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Jones v. Lakeland Regional Medical Center

United States District Court, M.D. Florida, Tampa Division

September 24, 2019

TAMMIE JONES, Plaintiff,
v.
LAKELAND REGIONAL MEDICAL CENTER, Defendant.

          ORDER

          ELIZABETH A. KOVACHEVICH UNITED DISTRICT JUDGE

         Plaintiff Tammie Jones sues Defendant Lakeland Regional Medical Center ("Lakeland") under Title VII of the Civil Rights Act ("Title VE"), 42 U.S.C. §§ 2000e etseq., the Americans with Disabilities Act ("ADA"), 42 U.S.C. §§ 12101 etseq., and the Age Discrimination in Employment Act ("ADEA"), 29 U.S.C. §§ 621 et seq. (Doc. 19). Lakeland moves to dismiss. (Doc. 20). Jones opposes. (Doc. 22). The Court will grant-in-part and deny-in-part the motion.

         I. Background [1]

         Jones is a 51-year-old African American female. She is the primary caregiver for her disabled daughter, who was previously diagnosed with paranoid schizophrenia.

         Lakeland is a large medical center operating in Polk County, Florida. Jones was previously employed by Lakeland as a customer service representative. Ann Ragsdale, a white female, was Jones' direct supervisor. Michelle Allen, a white female, oversaw Lakeland's entire customer service department.

         In February and March of 2015, Jones requested her work schedule be altered. Specifically, Jones requested permission to report to work later in the morning so that she could care for her daughter. Allen denied Jones' requests. Jones complained to both Ragsdale and Allen that Allen's denial was discriminatory. After Jones complained, Ragsdale and Allen allegedly became "hypercritical" of Jones, unfairly disciplined her for minor tardiness, and altered her timesheets to make it appear she'd been late to work.

         In March of 2016, Allen promoted Christie Southerland, a white female, to a position more senior than Jones'. Southerland was substantially younger than Jones and had considerably less experience, tenure, and seniority. Jones alleges the position wasn't posted to Lakeland's internal job board, and, despite her superior qualifications, Jones wasn't given an opportunity to apply for the position. Jones also alleges that, at the time Allen promoted Southerland, Allen stated she wanted to promote someone younger who wasn't a minority.

         Lakeland fired Jones on May 27, 2016, for excessive tardiness. Jones, however, felt she'd been discriminated against, so she submitted an intake questionnaire to the Equal Employment Opportunity Commission ("EEOC") on November 25, 2016. She subsequently filed a formal charge of discrimination with the EEOC on December 21, 2016. The EEOC issued Jones a right to sue letter on June 6, 2017. Proceeding pro se, Jones initiated the instant action on September 1, 2017.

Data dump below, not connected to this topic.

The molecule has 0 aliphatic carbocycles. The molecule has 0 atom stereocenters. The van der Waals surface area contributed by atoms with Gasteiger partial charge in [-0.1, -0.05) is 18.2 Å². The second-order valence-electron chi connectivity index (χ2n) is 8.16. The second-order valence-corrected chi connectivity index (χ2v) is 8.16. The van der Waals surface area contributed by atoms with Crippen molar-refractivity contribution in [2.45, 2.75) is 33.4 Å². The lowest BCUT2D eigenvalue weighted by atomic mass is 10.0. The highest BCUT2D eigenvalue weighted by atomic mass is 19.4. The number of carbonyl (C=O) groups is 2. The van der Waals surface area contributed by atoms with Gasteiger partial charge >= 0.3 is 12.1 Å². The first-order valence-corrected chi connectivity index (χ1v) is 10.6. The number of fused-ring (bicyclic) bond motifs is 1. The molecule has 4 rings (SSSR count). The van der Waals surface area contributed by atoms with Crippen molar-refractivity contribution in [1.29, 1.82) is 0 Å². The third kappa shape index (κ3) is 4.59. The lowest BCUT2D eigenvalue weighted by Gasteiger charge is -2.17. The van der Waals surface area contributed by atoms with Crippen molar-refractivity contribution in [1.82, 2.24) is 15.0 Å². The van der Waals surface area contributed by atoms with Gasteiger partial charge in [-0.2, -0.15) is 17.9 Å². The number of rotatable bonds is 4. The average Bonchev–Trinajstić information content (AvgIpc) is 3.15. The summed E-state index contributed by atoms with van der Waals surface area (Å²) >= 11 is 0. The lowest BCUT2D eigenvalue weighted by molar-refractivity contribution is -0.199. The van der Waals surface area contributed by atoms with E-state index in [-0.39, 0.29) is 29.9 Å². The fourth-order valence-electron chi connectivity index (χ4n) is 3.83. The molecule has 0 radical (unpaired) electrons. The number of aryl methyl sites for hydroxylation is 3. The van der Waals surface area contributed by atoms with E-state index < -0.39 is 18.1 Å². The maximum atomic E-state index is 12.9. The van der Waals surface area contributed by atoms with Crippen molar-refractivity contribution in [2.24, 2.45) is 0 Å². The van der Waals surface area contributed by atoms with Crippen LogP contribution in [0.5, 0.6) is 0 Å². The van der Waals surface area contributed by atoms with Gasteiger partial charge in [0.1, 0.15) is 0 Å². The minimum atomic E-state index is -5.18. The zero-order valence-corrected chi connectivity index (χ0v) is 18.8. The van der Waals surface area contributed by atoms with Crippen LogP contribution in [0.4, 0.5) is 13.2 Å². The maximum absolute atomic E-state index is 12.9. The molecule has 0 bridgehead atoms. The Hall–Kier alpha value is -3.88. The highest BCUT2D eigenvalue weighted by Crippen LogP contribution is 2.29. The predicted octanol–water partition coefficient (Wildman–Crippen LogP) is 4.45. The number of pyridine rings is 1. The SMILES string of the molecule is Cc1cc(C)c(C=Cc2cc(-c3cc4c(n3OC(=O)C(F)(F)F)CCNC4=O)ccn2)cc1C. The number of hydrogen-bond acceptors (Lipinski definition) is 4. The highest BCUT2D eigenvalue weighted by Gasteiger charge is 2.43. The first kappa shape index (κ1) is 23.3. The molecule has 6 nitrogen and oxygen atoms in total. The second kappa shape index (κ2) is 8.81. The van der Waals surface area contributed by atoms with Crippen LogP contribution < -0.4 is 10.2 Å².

On motion by Lakeland, the Court dismissed Jones' original complaint for failure to state a plausible claim for relief. However, the Court granted Jones leave to amend her complaint to correct her pleading deficiencies. Jones, now represented by counsel, filed her operative, amended complaint on January 9, 2019. Lakeland again moved to dismiss on January 23, 2019. Jones responded in opposition to Lakeland's motion on February 6, 2019. Lakeland's motion is ripe for the Court's review.

         II. Legal Standard

         Rule 8 of the Federal Rules of Civil Procedure requires complaints to contain "a short and plain statement of the claim showing that the pleader is entitled to relief." Fed.R.Civ.P. 8(a)(2). Rule 12 allows the Court to dismiss a complaint for "failure to state a claim upon which relief can be granted." Fed.R.Civ.P. 12(b)(6). To avoid dismissal, a plaintiff must state a claim that is "plausible on its face." Ashcroft v. Iqbal, 556 U.S. 662, 678 (2009) (quoting Bell Atl. Corp. v. Twomblv. 550 U.S. 544, 570 (2007)). "A claim has facial plausibility when the plaintiff pleads factual content that allows the court to draw the reasonable inference that the defendant is liable for the misconduct alleged." IqbaL 556 U.S. at 678. The Court must accept all factual allegations in the complaint as true but doesn't credit "mere conclusory statements" or "[t]hreadbare recitals of the elements of a cause of action." L± Additionally, dismissal is warranted under Rule 12 if, assuming the truth of the complaint's factual allegations, a dispositive, legal issue precludes relief. Neitzke v. Williams, 490 U.S. 319, 326-27(1989).

         HI. Discussion

         Jones' amended complaint asserts three separate claims:

1. "Race Discrimination in Violation of Title VIP (predicated on a failure to ...

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